Red Sox Believe Top Pick Marrero Offers Batting Potential
BOSTON—As soon as the Red Sox made Arizona State shortstop Deven Marrero
their top pick in the 2012 draft, ASU coach Tom Esmay
received a barrage of text messages.
"My phone's blowing up about Devils up the middle, Devils up the middle," Esmay said.
If Marrero, the 24th overall selection, performs anything like former ASU shortstop Dustin Pedroia
—the all-star second baseman who was Boston's top pick in 2004—then that vision could come to fruition.
Like Pedroia, Marrero is viewed as a heady middle infielder with great instincts. He also is viewed as an above-average defender who will stay at short as a professional.
Many scouts began to question Marrero's offense potential during a junior year in which he batted .284/.340/.436 with four homers. Still, the Red Sox have seen Marrero for years, both during a high school career in which he was teammates with Eric Hosmer
, in college at ASU and during the summers with Team USA and in the Cape Cod League. As such, the team remains convinced of his upside.
"Certainly, I think he expected to have a better year statistically but it's not something that is a concern for us either from injury or physical play," scouting director Amiel Sawdaye
said. "He showed us some things in the box that we really liked and some things that we really look for.
"He has a very quiet swing—functional. He's a guy who sprays the ball around the field. He has what we call sneaky power (as) a guy who obviously doesn't look like the biggest player on the field but can definitely juice the ball out of the stadium."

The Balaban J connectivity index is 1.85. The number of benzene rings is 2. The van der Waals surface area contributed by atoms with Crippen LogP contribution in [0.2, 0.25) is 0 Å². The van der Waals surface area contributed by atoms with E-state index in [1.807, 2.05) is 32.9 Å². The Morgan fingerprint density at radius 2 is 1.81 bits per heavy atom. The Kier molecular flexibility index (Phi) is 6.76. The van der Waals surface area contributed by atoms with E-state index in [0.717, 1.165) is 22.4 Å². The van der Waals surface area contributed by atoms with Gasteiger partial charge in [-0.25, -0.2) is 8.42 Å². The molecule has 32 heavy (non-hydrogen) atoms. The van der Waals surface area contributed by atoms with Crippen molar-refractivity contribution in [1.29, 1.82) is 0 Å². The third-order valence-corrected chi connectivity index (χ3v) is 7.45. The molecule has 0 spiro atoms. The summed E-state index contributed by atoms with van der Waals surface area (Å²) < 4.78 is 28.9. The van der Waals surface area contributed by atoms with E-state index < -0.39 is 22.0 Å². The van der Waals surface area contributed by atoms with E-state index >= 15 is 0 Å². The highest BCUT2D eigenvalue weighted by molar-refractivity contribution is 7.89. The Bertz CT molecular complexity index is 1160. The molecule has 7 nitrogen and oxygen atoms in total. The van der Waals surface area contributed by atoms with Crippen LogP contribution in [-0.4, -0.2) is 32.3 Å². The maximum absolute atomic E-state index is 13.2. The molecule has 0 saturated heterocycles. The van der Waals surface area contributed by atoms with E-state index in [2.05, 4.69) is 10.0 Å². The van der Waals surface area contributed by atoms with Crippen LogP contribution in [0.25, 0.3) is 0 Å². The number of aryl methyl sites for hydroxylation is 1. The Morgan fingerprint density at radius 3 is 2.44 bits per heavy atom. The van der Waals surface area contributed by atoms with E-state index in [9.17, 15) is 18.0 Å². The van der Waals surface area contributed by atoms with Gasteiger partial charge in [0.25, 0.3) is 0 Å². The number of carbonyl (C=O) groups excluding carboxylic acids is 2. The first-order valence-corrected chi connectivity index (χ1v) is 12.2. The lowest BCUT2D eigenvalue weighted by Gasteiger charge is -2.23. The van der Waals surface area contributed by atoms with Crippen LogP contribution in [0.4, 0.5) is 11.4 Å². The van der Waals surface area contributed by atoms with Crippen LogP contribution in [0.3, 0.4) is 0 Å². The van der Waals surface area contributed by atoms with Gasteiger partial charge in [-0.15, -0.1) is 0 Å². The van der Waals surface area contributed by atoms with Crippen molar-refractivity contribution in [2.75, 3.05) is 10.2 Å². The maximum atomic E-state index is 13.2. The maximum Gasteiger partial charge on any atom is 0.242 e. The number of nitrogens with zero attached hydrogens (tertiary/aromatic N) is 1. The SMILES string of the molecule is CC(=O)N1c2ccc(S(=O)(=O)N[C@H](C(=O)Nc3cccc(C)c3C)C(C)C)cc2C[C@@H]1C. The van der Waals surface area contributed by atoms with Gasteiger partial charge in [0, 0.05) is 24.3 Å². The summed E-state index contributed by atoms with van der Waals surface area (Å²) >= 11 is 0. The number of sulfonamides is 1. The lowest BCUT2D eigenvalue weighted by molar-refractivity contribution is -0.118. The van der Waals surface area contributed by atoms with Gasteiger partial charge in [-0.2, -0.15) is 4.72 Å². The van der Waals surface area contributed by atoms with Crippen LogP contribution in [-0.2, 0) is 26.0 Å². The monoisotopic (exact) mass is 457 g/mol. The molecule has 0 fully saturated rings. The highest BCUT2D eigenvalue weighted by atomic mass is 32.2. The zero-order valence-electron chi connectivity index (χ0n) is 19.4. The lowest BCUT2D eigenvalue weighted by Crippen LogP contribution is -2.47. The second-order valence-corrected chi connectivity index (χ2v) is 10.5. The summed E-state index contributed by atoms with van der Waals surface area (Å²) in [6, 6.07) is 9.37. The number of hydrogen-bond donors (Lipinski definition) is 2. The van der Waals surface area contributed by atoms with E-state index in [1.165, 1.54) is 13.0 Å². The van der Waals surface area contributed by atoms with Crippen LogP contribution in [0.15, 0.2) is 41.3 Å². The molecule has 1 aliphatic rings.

Esmay suggested that Marrero is a player whose skills, makeup and experience against advanced competition could put him on something of a fast track to the big leagues. It doesn't hurt that Deven has two cousins in the minor leagues, brothers Chris Marrero
of the Nationals and Christian Marrero
of the Braves.
"(Deven's) just into the game. He's a worker in that. He's not going to be denied," Esmay said. "Deven is definitely, definitely in a position where I feel like he's not that far off from having success at the major league level."
• With their second first-round pick, No. 31 overall, the Red Sox selected two-way player Brian Johnson
from Florida. They will develop him as a pitcher, seeing him as a physical lefthander who throws strikes with a 90-94 mph fastball, two breaking balls and a changeup.
• Boston selected righthander Pat Light
with the 37th overall pick after seeing him feature an electric fastball that topped out at 98 mph along with a slider and changeup at Monmouth, where he went 8-3, 2.40 with 102 strikeouts and 16 walks in 101 1/3 innings as a junior.